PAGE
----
UF modules that use an outside-in philosophy (Fig. 2) offer several advantages to inside-out configurations. First, there is more space on the outside of the fibers for solids to accumulate, so the treatment process can run longer between backwashes, making it easier to flush solids out and reduce fiber plugging. Second, there is more surface area on the outside of the fibers, so the same amount of water can be produced at lower flux, reducing the pressure drop through the fiber, thereby saving energy. Third, for vertically-mounted modules that use an outside-in flow path, an air scrub can be feasibly added before the permeate backwash and, in some cases simultaneously with the backwash, to help sweep foulants away.

The most common operation configuration with hollow-fiber UF is dead-end filtration. Low concentrations of chemicals, such as sodium hypochlorite (NaOCl), can be used during the backwash to aid the cleaning impact. During a typical backwash, chemicals are in contact with the fiber for a short period of time. On a less frequent basis (approximately once every 0.5-7 days), chemically-enhanced cleaning with longer contact time is often recommended. This involves adding a chemical cleaner, such as an acid, to remove colloids and inorganic salts from the membrane pores or a mixture of caustic and chlorine to remove organics or biofoulants. Even less frequently (approximately once every 1-3 months), UF modules can be cleaned more thoroughly by an offline clean-in-place (CIP) program. By combining these various cleaning methods, the performance of a UF module can be maintained for 5-10 years or more.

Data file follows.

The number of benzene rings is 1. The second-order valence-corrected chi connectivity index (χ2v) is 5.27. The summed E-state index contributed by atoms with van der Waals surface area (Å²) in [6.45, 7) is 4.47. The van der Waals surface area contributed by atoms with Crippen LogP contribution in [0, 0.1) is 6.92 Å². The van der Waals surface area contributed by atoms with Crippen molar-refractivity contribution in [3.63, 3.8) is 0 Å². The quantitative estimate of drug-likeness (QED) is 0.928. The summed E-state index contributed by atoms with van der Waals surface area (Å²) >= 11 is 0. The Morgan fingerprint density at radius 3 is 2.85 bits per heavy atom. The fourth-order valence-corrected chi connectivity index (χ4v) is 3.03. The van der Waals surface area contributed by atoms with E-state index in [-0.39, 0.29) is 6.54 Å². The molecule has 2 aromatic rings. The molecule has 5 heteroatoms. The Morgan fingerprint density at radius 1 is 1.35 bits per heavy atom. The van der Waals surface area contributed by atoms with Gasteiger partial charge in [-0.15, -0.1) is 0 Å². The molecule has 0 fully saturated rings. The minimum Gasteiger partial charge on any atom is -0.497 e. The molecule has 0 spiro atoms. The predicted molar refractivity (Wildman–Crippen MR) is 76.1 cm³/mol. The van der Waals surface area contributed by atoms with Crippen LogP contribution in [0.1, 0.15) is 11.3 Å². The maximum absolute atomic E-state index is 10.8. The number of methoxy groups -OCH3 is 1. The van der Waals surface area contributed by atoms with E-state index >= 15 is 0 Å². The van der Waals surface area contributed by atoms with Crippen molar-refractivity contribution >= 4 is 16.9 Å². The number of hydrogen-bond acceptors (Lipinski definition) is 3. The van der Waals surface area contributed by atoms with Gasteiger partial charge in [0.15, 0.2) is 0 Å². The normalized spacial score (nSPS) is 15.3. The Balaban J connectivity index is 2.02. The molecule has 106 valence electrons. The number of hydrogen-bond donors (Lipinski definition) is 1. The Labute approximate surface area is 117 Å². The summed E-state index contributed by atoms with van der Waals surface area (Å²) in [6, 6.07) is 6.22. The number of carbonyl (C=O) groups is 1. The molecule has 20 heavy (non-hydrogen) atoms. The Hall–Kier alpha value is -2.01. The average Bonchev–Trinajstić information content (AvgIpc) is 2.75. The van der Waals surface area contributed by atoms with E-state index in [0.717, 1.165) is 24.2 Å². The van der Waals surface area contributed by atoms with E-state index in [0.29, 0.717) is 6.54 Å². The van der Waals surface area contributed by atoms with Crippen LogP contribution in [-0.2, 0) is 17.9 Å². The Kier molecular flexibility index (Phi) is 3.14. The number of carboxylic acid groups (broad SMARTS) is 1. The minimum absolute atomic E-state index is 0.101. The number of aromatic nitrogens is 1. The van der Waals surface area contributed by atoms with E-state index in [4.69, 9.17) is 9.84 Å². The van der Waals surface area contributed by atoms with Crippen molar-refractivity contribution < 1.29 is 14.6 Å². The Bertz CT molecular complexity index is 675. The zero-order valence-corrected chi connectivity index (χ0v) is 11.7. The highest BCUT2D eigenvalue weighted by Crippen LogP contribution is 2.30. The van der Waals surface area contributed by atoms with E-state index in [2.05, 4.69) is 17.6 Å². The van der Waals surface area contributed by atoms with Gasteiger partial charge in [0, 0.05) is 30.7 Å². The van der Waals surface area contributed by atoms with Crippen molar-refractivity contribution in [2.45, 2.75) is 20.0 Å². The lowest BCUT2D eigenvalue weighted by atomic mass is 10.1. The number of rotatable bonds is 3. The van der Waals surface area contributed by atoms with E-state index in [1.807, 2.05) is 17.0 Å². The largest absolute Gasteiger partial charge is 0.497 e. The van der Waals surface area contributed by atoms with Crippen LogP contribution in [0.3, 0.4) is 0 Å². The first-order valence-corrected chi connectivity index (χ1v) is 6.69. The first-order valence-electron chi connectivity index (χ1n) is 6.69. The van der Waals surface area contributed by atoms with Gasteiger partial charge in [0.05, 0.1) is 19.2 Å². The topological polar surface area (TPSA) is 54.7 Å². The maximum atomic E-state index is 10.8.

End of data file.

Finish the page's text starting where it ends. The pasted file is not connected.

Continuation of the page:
Compared to conventional, non-membrane pretreatments, ultrafiltration offers higher efficiency in the removal of suspended solids, microorganisms and colloidal matter, which are all common causes of operational issues in RO systems. UF technology is more capable of handling varying feed water qualities and removes the risk of particle carry-over often seen in conventional filtration techniques. As well, UF is a suitable treatment technology for a variety of source waters, including surface water, sea water and wastewater. The more fluctuating or challenging the feed water source is, the better the benefits of UF are seen. Regardless of feed water type, UF sustains a constant supply of high-quality feed water to downstream RO, allowing a more compact and cost-efficient RO system design. By using UF systems, operators can improve uptime, water consistency and operational reliability performance.

Compared to conventional pretreatment, UF membranes provide high quality filtrate due to their fine pores, typically with turbidity below 0.1 NTU and SDI below 2 %/min. UF membranes can reject by size exclusion pathogens that are immune to chlorination techniques (e.g., Gryptosporidium and Giardia parasites). Despite requiring more focus on sustained permeability and productivity, UF systems also provide greater automation than conventional alternatives, including sand filters and multi-media filtration systems. UF produces more stable water quality without the need to monitor the filter or ripening time (breakthrough), or ensuring appropriate layering of multi-media after backwash.